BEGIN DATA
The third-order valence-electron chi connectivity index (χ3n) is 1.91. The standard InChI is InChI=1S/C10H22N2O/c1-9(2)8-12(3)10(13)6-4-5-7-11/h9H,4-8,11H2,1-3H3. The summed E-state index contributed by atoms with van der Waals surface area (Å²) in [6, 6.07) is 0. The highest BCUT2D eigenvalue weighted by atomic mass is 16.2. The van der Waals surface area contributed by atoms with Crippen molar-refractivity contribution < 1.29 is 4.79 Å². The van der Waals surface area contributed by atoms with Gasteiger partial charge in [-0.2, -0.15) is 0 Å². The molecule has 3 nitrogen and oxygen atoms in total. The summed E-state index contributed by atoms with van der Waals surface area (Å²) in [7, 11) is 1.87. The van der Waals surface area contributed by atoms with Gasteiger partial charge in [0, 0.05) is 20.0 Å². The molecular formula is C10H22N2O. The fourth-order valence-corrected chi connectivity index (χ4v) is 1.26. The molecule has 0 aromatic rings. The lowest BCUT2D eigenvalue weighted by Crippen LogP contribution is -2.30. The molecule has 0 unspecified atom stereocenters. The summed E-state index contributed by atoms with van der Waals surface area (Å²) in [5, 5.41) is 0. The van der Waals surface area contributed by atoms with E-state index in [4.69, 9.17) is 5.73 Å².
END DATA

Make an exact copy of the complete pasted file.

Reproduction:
The third-order valence-electron chi connectivity index (χ3n) is 1.91. The standard InChI is InChI=1S/C10H22N2O/c1-9(2)8-12(3)10(13)6-4-5-7-11/h9H,4-8,11H2,1-3H3. The summed E-state index contributed by atoms with van der Waals surface area (Å²) in [6, 6.07) is 0. The highest BCUT2D eigenvalue weighted by atomic mass is 16.2. The van der Waals surface area contributed by atoms with Crippen molar-refractivity contribution < 1.29 is 4.79 Å². The van der Waals surface area contributed by atoms with Gasteiger partial charge in [-0.2, -0.15) is 0 Å². The molecule has 3 nitrogen and oxygen atoms in total. The summed E-state index contributed by atoms with van der Waals surface area (Å²) in [7, 11) is 1.87. The van der Waals surface area contributed by atoms with Gasteiger partial charge in [0, 0.05) is 20.0 Å². The molecular formula is C10H22N2O. The fourth-order valence-corrected chi connectivity index (χ4v) is 1.26. The molecule has 0 aromatic rings. The lowest BCUT2D eigenvalue weighted by Crippen LogP contribution is -2.30. The molecule has 0 unspecified atom stereocenters. The summed E-state index contributed by atoms with van der Waals surface area (Å²) in [5, 5.41) is 0. The van der Waals surface area contributed by atoms with E-state index in [4.69, 9.17) is 5.73 Å².